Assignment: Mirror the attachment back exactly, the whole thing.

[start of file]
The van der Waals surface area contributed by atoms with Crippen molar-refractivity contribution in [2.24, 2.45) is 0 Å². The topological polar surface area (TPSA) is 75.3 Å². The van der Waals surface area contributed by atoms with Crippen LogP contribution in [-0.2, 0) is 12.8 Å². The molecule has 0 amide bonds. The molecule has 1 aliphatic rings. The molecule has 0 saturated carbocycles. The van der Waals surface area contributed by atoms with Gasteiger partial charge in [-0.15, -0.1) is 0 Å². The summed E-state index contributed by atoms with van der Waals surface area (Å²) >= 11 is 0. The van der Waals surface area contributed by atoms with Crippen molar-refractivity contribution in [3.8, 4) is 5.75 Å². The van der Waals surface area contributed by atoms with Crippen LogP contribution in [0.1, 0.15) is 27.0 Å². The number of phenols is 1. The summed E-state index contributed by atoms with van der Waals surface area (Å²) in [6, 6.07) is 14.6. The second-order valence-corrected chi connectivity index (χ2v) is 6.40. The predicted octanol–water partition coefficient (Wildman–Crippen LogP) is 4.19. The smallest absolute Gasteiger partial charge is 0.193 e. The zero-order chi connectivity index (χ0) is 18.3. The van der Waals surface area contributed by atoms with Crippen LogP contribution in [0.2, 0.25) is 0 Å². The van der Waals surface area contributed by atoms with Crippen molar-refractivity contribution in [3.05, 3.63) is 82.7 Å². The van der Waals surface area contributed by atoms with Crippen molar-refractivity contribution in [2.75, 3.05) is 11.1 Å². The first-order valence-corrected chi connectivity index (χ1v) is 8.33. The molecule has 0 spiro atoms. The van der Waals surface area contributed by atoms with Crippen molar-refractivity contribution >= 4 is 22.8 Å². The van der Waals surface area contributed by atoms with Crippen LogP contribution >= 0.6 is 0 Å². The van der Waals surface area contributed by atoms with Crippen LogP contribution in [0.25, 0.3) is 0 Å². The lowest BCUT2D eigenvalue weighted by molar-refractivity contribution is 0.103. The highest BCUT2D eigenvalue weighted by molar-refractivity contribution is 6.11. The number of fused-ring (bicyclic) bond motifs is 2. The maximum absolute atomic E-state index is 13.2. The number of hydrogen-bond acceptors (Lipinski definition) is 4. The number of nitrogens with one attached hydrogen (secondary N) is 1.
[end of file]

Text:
The van der Waals surface area contributed by atoms with Crippen molar-refractivity contribution in [2.24, 2.45) is 0 Å². The topological polar surface area (TPSA) is 75.3 Å². The van der Waals surface area contributed by atoms with Crippen LogP contribution in [-0.2, 0) is 12.8 Å². The molecule has 0 amide bonds. The molecule has 1 aliphatic rings. The molecule has 0 saturated carbocycles. The van der Waals surface area contributed by atoms with Gasteiger partial charge in [-0.15, -0.1) is 0 Å². The summed E-state index contributed by atoms with van der Waals surface area (Å²) >= 11 is 0. The van der Waals surface area contributed by atoms with Crippen molar-refractivity contribution in [3.8, 4) is 5.75 Å². The van der Waals surface area contributed by atoms with Crippen LogP contribution in [0.1, 0.15) is 27.0 Å². The number of phenols is 1. The summed E-state index contributed by atoms with van der Waals surface area (Å²) in [6, 6.07) is 14.6. The second-order valence-corrected chi connectivity index (χ2v) is 6.40. The predicted octanol–water partition coefficient (Wildman–Crippen LogP) is 4.19. The smallest absolute Gasteiger partial charge is 0.193 e. The zero-order chi connectivity index (χ0) is 18.3. The van der Waals surface area contributed by atoms with Crippen LogP contribution in [0.2, 0.25) is 0 Å². The van der Waals surface area contributed by atoms with Crippen molar-refractivity contribution in [3.05, 3.63) is 82.7 Å². The van der Waals surface area contributed by atoms with Crippen molar-refractivity contribution in [2.75, 3.05) is 11.1 Å². The first-order valence-corrected chi connectivity index (χ1v) is 8.33. The molecule has 0 spiro atoms. The van der Waals surface area contributed by atoms with Crippen molar-refractivity contribution >= 4 is 22.8 Å². The van der Waals surface area contributed by atoms with Crippen LogP contribution >= 0.6 is 0 Å². The van der Waals surface area contributed by atoms with Crippen LogP contribution in [0.25, 0.3) is 0 Å². The lowest BCUT2D eigenvalue weighted by molar-refractivity contribution is 0.103. The highest BCUT2D eigenvalue weighted by molar-refractivity contribution is 6.11. The number of fused-ring (bicyclic) bond motifs is 2. The maximum absolute atomic E-state index is 13.2. The number of hydrogen-bond acceptors (Lipinski definition) is 4. The number of nitrogens with one attached hydrogen (secondary N) is 1.